He wanted to glance down through the cabin hatch, but he stayed at the controls. The dust was clearing before him, and he saw movement in the distance - the flash of helmets and spurs. Perhaps he should fire one of the machine guns into the air, just to keep them in retreat.
Alek spun around in the pilot's chair. "Klopp! You're all right!"
"Well enough." The man pulled himself up into the cabin. His clothes were torn and bloody.
"Were you hit?"
"Not me. Volger." Klopp fell into the commander's chair, panting. "His shoulder - Hoffman's seeing to it below. But we must go, young master. More will come."
Alek nodded. "Which way?"
"First back to the stream. The kerosene's still there."
"Right. Of course." The dust was clearing in the viewports, and Alek put his shaking hands on the saunters again. He realized that he'd hoped Klopp would take the controls, but the man was still panting, his face bright red.
"Don't worry, Alek. You did well."
Alek swallowed, forcing his hands to push the Stormwalker into a first step. "I almost wrecked it again."
"Exactly: almost." Klopp laughed. "Remember how I said everyone falls the first time they try to run?"
Alek scowled as he planted one giant foot on the river-bank. "I could hardly forget."
"Well, everyone also falls the second time they run, young master!" Klopp's laughter turned into coughing, then he spat and cleared his throat. "Except for you, it seems. Lucky for us you're such a Mozart with the saunters."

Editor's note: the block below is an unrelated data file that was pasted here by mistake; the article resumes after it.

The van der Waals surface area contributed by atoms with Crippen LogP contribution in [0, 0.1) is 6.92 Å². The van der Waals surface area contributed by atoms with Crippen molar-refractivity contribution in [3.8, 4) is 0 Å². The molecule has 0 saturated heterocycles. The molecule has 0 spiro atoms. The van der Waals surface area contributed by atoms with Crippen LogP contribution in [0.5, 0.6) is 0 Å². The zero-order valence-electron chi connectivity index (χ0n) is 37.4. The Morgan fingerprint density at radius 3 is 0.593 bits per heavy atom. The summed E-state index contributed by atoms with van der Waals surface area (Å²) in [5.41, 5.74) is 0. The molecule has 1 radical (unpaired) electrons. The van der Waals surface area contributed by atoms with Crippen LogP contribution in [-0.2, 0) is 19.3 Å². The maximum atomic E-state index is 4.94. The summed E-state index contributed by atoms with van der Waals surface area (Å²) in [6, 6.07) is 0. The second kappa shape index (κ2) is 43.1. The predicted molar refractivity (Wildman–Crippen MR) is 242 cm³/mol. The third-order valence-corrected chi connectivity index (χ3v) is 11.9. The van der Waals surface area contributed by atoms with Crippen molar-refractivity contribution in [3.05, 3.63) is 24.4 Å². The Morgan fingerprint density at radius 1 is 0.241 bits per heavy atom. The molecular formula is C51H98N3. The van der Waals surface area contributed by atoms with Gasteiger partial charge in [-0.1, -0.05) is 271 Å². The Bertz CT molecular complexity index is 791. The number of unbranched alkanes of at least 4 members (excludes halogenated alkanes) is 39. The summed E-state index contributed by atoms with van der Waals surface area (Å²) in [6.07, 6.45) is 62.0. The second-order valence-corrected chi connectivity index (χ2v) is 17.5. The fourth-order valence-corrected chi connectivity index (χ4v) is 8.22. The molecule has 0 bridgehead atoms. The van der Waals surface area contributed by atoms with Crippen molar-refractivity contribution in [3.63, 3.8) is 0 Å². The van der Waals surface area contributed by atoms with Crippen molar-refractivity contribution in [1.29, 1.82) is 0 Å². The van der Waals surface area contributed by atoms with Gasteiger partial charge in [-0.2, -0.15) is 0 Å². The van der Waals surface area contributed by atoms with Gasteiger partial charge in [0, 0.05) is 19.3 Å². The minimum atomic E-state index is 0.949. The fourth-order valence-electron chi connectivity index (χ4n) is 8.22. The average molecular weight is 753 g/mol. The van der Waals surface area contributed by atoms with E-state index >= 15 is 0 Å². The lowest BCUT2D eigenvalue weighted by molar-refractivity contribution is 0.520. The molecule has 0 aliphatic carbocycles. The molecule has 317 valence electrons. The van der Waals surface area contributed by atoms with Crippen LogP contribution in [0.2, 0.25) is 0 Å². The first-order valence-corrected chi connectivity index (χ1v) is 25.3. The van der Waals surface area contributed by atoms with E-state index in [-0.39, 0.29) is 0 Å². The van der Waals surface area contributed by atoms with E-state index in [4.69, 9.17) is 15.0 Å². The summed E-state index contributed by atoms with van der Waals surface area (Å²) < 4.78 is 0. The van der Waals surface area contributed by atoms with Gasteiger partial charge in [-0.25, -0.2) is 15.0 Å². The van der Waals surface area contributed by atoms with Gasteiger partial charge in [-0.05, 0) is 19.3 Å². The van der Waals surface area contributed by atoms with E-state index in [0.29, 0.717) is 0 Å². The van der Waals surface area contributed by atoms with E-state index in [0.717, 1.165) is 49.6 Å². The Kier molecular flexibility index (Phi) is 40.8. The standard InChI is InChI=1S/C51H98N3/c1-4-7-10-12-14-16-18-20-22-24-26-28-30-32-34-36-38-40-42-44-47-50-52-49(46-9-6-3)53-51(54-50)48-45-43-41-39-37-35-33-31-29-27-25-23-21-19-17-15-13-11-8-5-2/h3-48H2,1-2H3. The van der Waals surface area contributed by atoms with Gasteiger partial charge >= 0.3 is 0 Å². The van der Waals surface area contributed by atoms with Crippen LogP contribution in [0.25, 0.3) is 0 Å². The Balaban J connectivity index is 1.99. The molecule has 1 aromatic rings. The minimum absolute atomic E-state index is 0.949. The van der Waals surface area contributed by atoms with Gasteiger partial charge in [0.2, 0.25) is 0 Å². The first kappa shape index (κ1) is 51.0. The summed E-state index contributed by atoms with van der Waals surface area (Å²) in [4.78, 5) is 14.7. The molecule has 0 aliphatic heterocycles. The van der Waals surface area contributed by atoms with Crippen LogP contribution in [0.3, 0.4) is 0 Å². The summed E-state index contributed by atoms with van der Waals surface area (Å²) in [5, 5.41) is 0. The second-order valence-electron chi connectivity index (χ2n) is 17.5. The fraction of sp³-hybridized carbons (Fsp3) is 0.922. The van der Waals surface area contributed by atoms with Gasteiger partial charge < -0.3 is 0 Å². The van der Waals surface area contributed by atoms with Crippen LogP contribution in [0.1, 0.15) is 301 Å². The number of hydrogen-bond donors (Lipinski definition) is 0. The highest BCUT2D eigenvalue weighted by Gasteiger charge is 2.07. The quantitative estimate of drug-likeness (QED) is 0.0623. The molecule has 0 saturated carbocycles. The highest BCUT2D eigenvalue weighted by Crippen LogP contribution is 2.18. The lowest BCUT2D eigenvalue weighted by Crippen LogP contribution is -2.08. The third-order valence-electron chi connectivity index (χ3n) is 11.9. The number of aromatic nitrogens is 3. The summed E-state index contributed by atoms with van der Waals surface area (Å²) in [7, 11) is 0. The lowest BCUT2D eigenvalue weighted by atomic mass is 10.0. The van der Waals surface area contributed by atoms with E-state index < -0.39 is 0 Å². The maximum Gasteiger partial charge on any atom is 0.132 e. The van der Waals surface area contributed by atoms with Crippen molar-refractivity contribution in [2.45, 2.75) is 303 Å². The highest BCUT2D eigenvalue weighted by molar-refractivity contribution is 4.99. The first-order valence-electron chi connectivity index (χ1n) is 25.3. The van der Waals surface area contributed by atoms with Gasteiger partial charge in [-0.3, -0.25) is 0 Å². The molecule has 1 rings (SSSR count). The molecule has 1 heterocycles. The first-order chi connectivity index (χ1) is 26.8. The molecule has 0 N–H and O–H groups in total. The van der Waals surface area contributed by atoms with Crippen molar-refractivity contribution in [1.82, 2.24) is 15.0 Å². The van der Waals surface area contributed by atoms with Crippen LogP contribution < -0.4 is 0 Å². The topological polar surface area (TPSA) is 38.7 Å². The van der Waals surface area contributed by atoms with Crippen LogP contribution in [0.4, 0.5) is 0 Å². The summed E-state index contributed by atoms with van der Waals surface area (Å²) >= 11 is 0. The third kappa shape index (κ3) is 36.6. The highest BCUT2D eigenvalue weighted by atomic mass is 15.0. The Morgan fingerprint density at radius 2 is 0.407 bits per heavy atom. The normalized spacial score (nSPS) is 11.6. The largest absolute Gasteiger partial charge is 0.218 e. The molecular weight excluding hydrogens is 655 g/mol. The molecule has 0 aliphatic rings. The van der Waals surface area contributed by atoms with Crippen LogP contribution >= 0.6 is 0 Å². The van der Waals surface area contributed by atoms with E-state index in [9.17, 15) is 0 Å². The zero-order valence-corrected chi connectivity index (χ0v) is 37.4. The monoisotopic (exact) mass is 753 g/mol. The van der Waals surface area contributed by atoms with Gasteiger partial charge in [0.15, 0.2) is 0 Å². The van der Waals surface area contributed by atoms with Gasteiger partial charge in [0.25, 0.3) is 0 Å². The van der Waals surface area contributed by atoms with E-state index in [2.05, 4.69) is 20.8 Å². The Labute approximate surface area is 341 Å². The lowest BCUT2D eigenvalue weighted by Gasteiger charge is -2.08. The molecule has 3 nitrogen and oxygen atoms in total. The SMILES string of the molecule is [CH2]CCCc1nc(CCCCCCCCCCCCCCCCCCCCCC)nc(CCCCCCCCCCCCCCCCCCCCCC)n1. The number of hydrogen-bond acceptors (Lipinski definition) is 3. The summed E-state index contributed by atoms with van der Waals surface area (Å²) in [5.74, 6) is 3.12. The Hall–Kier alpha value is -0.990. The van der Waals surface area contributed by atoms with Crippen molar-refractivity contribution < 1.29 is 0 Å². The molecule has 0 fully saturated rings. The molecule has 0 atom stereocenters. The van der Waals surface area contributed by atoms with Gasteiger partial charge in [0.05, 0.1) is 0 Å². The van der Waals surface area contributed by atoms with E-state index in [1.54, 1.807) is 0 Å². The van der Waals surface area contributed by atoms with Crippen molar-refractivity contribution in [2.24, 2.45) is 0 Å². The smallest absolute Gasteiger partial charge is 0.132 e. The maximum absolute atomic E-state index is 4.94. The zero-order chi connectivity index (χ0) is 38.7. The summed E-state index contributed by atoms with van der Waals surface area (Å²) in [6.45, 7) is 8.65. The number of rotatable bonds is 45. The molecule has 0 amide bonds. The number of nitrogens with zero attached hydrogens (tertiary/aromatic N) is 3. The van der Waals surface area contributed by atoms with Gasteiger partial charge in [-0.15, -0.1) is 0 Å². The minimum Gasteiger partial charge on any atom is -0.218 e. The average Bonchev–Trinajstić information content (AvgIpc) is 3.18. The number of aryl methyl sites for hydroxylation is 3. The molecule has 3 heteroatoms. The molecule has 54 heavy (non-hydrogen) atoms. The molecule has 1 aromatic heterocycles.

Alek kept his eyes ahead, not answering. He didn't feel proud, having left that rider behind, lying broken in the grass. The man had been a soldier serving the empire. He couldn't have understood the politics swirling around him any more than those commoners back in Lienz.
But he'd lost his life just the same.
Alek felt himself split into two people, the way he did when he was alone on watch, one part crushing down his despair into its small, hidden place. He blinked away sweat and searched the riverbank for the precious cans of kerosene, hoping that Bauer was watching for horses, and that the cannon was loaded again.
Just after morning altitude drills the middies were all at breakfast, chattering about signal scores, the duty roster, and when war would finally come.